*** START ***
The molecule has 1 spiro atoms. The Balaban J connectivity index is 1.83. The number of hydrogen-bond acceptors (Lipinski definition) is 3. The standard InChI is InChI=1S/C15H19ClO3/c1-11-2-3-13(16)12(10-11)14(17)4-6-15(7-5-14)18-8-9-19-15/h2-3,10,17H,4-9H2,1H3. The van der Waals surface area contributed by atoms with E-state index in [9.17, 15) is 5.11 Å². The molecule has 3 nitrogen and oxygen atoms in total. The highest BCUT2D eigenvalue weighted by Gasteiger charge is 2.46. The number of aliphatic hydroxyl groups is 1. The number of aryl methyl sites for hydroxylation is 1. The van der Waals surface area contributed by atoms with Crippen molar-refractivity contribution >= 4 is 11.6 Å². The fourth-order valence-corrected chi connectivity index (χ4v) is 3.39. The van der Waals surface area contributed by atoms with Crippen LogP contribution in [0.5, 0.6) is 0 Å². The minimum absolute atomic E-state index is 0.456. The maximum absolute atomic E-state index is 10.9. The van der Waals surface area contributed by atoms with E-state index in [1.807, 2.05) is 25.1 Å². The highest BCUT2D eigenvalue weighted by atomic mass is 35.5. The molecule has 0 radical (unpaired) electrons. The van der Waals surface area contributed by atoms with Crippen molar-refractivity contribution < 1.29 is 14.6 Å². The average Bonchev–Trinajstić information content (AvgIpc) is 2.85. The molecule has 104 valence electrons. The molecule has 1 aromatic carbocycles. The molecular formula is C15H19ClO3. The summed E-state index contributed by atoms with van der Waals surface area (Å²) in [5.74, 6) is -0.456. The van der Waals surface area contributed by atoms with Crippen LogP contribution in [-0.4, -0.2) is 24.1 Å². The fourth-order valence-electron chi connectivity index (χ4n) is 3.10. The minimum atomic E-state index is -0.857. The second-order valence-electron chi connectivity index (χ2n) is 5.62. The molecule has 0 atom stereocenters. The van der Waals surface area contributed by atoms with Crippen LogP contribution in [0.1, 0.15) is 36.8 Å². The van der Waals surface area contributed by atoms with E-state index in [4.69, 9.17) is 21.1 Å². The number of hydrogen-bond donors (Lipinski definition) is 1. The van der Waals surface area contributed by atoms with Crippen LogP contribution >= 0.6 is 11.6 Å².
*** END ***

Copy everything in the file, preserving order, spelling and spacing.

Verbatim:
The molecule has 1 spiro atoms. The Balaban J connectivity index is 1.83. The number of hydrogen-bond acceptors (Lipinski definition) is 3. The standard InChI is InChI=1S/C15H19ClO3/c1-11-2-3-13(16)12(10-11)14(17)4-6-15(7-5-14)18-8-9-19-15/h2-3,10,17H,4-9H2,1H3. The van der Waals surface area contributed by atoms with E-state index in [9.17, 15) is 5.11 Å². The molecule has 3 nitrogen and oxygen atoms in total. The highest BCUT2D eigenvalue weighted by Gasteiger charge is 2.46. The number of aliphatic hydroxyl groups is 1. The number of aryl methyl sites for hydroxylation is 1. The van der Waals surface area contributed by atoms with Crippen molar-refractivity contribution >= 4 is 11.6 Å². The fourth-order valence-corrected chi connectivity index (χ4v) is 3.39. The van der Waals surface area contributed by atoms with Crippen LogP contribution in [0.5, 0.6) is 0 Å². The minimum absolute atomic E-state index is 0.456. The maximum absolute atomic E-state index is 10.9. The van der Waals surface area contributed by atoms with E-state index in [1.807, 2.05) is 25.1 Å². The highest BCUT2D eigenvalue weighted by atomic mass is 35.5. The molecule has 0 radical (unpaired) electrons. The van der Waals surface area contributed by atoms with Crippen molar-refractivity contribution < 1.29 is 14.6 Å². The average Bonchev–Trinajstić information content (AvgIpc) is 2.85. The molecule has 104 valence electrons. The molecule has 1 aromatic carbocycles. The molecular formula is C15H19ClO3. The summed E-state index contributed by atoms with van der Waals surface area (Å²) in [5.74, 6) is -0.456. The van der Waals surface area contributed by atoms with Crippen LogP contribution in [-0.4, -0.2) is 24.1 Å². The fourth-order valence-electron chi connectivity index (χ4n) is 3.10. The minimum atomic E-state index is -0.857. The second-order valence-electron chi connectivity index (χ2n) is 5.62. The molecule has 0 atom stereocenters. The van der Waals surface area contributed by atoms with Crippen LogP contribution in [0.1, 0.15) is 36.8 Å². The van der Waals surface area contributed by atoms with E-state index in [4.69, 9.17) is 21.1 Å². The number of hydrogen-bond donors (Lipinski definition) is 1. The van der Waals surface area contributed by atoms with Crippen LogP contribution >= 0.6 is 11.6 Å².